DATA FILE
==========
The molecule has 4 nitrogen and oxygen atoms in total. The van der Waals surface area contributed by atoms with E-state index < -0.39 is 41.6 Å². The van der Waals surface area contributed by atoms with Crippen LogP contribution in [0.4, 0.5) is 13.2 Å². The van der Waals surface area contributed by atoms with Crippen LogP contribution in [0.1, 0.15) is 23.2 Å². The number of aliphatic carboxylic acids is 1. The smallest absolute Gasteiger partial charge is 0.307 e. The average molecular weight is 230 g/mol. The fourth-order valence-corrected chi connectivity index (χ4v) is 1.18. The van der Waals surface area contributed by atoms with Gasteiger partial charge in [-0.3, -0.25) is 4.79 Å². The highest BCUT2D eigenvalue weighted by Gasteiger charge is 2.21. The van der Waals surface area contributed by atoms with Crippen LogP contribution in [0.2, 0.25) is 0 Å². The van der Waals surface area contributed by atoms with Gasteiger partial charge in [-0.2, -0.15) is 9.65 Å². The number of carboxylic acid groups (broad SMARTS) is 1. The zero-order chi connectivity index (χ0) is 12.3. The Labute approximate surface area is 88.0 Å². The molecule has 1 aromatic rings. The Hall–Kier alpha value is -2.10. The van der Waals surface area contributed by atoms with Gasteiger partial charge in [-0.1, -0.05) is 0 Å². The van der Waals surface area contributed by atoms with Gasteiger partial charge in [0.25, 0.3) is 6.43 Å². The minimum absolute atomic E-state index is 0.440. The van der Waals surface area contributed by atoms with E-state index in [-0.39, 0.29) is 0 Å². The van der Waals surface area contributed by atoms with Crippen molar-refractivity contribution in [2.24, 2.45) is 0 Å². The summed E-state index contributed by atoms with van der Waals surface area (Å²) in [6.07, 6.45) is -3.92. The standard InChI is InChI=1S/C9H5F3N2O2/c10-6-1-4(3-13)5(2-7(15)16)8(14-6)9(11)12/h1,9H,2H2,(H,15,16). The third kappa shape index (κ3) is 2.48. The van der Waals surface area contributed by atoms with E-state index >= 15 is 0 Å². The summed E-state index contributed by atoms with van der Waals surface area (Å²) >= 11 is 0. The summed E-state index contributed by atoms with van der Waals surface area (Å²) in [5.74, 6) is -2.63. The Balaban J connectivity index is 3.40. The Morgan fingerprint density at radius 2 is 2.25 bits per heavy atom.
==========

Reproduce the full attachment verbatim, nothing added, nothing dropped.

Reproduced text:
The molecule has 4 nitrogen and oxygen atoms in total. The van der Waals surface area contributed by atoms with E-state index < -0.39 is 41.6 Å². The van der Waals surface area contributed by atoms with Crippen LogP contribution in [0.4, 0.5) is 13.2 Å². The van der Waals surface area contributed by atoms with Crippen LogP contribution in [0.1, 0.15) is 23.2 Å². The number of aliphatic carboxylic acids is 1. The smallest absolute Gasteiger partial charge is 0.307 e. The average molecular weight is 230 g/mol. The fourth-order valence-corrected chi connectivity index (χ4v) is 1.18. The van der Waals surface area contributed by atoms with Gasteiger partial charge in [-0.3, -0.25) is 4.79 Å². The highest BCUT2D eigenvalue weighted by Gasteiger charge is 2.21. The van der Waals surface area contributed by atoms with Crippen LogP contribution in [0.2, 0.25) is 0 Å². The van der Waals surface area contributed by atoms with Gasteiger partial charge in [-0.2, -0.15) is 9.65 Å². The number of carboxylic acid groups (broad SMARTS) is 1. The zero-order chi connectivity index (χ0) is 12.3. The Labute approximate surface area is 88.0 Å². The molecule has 1 aromatic rings. The Hall–Kier alpha value is -2.10. The van der Waals surface area contributed by atoms with Gasteiger partial charge in [-0.1, -0.05) is 0 Å². The van der Waals surface area contributed by atoms with Gasteiger partial charge in [0.25, 0.3) is 6.43 Å². The minimum absolute atomic E-state index is 0.440. The van der Waals surface area contributed by atoms with E-state index in [-0.39, 0.29) is 0 Å². The van der Waals surface area contributed by atoms with Crippen molar-refractivity contribution in [2.24, 2.45) is 0 Å². The summed E-state index contributed by atoms with van der Waals surface area (Å²) in [6.07, 6.45) is -3.92. The standard InChI is InChI=1S/C9H5F3N2O2/c10-6-1-4(3-13)5(2-7(15)16)8(14-6)9(11)12/h1,9H,2H2,(H,15,16). The third kappa shape index (κ3) is 2.48. The van der Waals surface area contributed by atoms with E-state index >= 15 is 0 Å². The summed E-state index contributed by atoms with van der Waals surface area (Å²) >= 11 is 0. The summed E-state index contributed by atoms with van der Waals surface area (Å²) in [5.74, 6) is -2.63. The Balaban J connectivity index is 3.40. The Morgan fingerprint density at radius 2 is 2.25 bits per heavy atom.